I chipped out all the loose or crumbly bad stone, and screwed in some galvanised screws below the final level. Gave it all a good soak in Unibond. Then made up a fairly sloppy mix of exterior Polyfilla - the old fine mortar stuff. Repaired the 'flat' edges where the mould would bare on. Had to experiment with the mix a bit - then simply slapped the mould - full of the mix - onto the damaged bits. When it had started to go off, some careful paring of the excess made a job which although not perfect is more than adequate, and better than 'decorators' repair to other similar houses in the street. And has lasted over 25 years. Of course the stonework is painted - I'd not say this would be any good on 'natural' stone, which Victorian mouldings often aren't.
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Dave Plowman snipped-for-privacy@argonet.co.uk London SW 12
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wrote:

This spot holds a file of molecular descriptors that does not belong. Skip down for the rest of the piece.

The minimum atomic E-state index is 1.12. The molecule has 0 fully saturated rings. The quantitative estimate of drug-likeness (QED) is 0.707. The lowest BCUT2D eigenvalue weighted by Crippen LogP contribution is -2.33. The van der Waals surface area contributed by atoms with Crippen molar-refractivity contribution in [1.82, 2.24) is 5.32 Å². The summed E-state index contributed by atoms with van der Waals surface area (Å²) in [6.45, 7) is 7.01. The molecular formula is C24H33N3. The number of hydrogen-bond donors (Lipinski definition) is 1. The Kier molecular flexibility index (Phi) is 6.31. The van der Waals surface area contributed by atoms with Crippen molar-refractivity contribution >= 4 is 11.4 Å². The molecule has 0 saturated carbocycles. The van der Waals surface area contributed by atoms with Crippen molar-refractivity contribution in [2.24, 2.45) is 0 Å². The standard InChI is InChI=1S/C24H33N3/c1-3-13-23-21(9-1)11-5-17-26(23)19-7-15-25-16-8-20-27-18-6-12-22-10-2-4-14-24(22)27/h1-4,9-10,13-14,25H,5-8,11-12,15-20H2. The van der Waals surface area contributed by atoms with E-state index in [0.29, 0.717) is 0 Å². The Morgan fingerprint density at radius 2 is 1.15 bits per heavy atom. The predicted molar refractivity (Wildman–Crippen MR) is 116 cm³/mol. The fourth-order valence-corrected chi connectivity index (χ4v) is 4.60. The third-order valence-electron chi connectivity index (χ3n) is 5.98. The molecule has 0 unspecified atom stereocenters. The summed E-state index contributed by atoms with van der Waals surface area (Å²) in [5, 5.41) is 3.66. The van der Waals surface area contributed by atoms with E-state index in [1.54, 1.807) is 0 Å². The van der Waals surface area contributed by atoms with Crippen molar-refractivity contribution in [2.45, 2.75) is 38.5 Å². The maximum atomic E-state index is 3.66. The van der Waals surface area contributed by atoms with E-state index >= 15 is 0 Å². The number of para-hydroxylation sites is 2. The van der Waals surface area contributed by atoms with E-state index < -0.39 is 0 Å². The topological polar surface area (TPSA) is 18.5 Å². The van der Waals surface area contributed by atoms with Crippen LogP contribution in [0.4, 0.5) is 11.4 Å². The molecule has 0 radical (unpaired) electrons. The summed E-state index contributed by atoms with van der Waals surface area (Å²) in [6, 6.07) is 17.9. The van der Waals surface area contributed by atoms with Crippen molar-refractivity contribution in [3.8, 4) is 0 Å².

Hmm, now that's food for thought. Could you outline the process here? Do you coat the original stone surface with some form of releasing agent (what?); then just apply glass fibre matting and resin? (where do you buy the stuff in reasonable quantitities, ie more than a carbodywork repair kit's worth?
Thanks David
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I used wax polish - the solid sort you get for floors. And I found a car kit made a long enough bit - about a foot or so is enough to handle at one time. Doing a mould of a long length would make it rather difficult to handle, as you have to exert a lot of pressure to force the mortar into place, and any excess out the ends. You then simply overlap each section before it sets. As I said, I made good the top and bottom parts of the moulding first - these were flat, so easy enough to do. This gives a reference for you to push the mould against.
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Lobster wrote: